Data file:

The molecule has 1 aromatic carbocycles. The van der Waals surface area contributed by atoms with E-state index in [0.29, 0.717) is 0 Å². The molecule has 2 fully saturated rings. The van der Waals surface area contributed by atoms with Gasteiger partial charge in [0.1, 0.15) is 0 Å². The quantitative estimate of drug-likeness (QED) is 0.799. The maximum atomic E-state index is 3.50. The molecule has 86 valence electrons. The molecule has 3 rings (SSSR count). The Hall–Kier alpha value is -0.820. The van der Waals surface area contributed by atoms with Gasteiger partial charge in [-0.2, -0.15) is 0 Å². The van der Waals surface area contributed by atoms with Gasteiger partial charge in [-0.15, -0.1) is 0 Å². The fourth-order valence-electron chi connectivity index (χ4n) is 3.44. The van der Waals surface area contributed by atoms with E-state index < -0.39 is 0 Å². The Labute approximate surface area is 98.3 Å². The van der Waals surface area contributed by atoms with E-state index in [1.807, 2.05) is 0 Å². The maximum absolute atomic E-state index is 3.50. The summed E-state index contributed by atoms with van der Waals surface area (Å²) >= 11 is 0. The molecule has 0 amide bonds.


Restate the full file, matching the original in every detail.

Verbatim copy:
The molecule has 1 aromatic carbocycles. The van der Waals surface area contributed by atoms with E-state index in [0.29, 0.717) is 0 Å². The molecule has 2 fully saturated rings. The van der Waals surface area contributed by atoms with Gasteiger partial charge in [0.1, 0.15) is 0 Å². The quantitative estimate of drug-likeness (QED) is 0.799. The maximum atomic E-state index is 3.50. The molecule has 86 valence electrons. The molecule has 3 rings (SSSR count). The Hall–Kier alpha value is -0.820. The van der Waals surface area contributed by atoms with Gasteiger partial charge in [-0.2, -0.15) is 0 Å². The van der Waals surface area contributed by atoms with Gasteiger partial charge in [-0.15, -0.1) is 0 Å². The fourth-order valence-electron chi connectivity index (χ4n) is 3.44. The van der Waals surface area contributed by atoms with E-state index < -0.39 is 0 Å². The Labute approximate surface area is 98.3 Å². The van der Waals surface area contributed by atoms with E-state index in [1.807, 2.05) is 0 Å². The maximum absolute atomic E-state index is 3.50. The summed E-state index contributed by atoms with van der Waals surface area (Å²) >= 11 is 0. The molecule has 0 amide bonds.